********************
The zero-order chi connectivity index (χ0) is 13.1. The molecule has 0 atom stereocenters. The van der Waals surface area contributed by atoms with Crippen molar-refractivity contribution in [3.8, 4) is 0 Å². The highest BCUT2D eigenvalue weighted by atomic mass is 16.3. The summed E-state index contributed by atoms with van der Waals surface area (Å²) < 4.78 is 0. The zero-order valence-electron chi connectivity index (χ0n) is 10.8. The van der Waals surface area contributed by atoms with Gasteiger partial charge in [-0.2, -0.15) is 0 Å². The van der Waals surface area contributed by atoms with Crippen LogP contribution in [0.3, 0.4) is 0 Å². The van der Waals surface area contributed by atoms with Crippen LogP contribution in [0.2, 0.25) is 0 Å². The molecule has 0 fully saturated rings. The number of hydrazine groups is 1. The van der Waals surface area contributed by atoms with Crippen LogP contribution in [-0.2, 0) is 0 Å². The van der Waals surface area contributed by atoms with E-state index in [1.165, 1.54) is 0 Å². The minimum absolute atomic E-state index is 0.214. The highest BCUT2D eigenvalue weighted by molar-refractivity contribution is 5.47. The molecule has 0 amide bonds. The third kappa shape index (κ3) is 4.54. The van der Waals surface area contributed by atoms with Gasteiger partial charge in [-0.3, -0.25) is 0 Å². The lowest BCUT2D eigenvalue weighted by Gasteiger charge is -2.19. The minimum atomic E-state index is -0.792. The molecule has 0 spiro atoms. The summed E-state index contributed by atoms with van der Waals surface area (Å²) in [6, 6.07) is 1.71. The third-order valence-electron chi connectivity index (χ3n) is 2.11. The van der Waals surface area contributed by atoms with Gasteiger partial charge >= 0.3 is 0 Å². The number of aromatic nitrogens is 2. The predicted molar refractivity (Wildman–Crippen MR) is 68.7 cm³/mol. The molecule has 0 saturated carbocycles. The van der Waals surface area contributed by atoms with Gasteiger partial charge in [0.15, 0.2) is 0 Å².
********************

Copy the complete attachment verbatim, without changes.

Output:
The zero-order chi connectivity index (χ0) is 13.1. The molecule has 0 atom stereocenters. The van der Waals surface area contributed by atoms with Crippen molar-refractivity contribution in [3.8, 4) is 0 Å². The highest BCUT2D eigenvalue weighted by atomic mass is 16.3. The summed E-state index contributed by atoms with van der Waals surface area (Å²) < 4.78 is 0. The zero-order valence-electron chi connectivity index (χ0n) is 10.8. The van der Waals surface area contributed by atoms with Gasteiger partial charge in [-0.2, -0.15) is 0 Å². The van der Waals surface area contributed by atoms with Crippen LogP contribution in [0.3, 0.4) is 0 Å². The van der Waals surface area contributed by atoms with Crippen LogP contribution in [0.2, 0.25) is 0 Å². The molecule has 0 fully saturated rings. The number of hydrazine groups is 1. The van der Waals surface area contributed by atoms with Crippen LogP contribution in [-0.2, 0) is 0 Å². The van der Waals surface area contributed by atoms with E-state index in [1.165, 1.54) is 0 Å². The minimum absolute atomic E-state index is 0.214. The highest BCUT2D eigenvalue weighted by molar-refractivity contribution is 5.47. The molecule has 0 amide bonds. The third kappa shape index (κ3) is 4.54. The van der Waals surface area contributed by atoms with Gasteiger partial charge in [-0.3, -0.25) is 0 Å². The lowest BCUT2D eigenvalue weighted by Gasteiger charge is -2.19. The minimum atomic E-state index is -0.792. The molecule has 0 spiro atoms. The summed E-state index contributed by atoms with van der Waals surface area (Å²) in [6, 6.07) is 1.71. The third-order valence-electron chi connectivity index (χ3n) is 2.11. The van der Waals surface area contributed by atoms with Gasteiger partial charge >= 0.3 is 0 Å². The number of aromatic nitrogens is 2. The predicted molar refractivity (Wildman–Crippen MR) is 68.7 cm³/mol. The molecule has 0 saturated carbocycles. The van der Waals surface area contributed by atoms with Gasteiger partial charge in [0.15, 0.2) is 0 Å².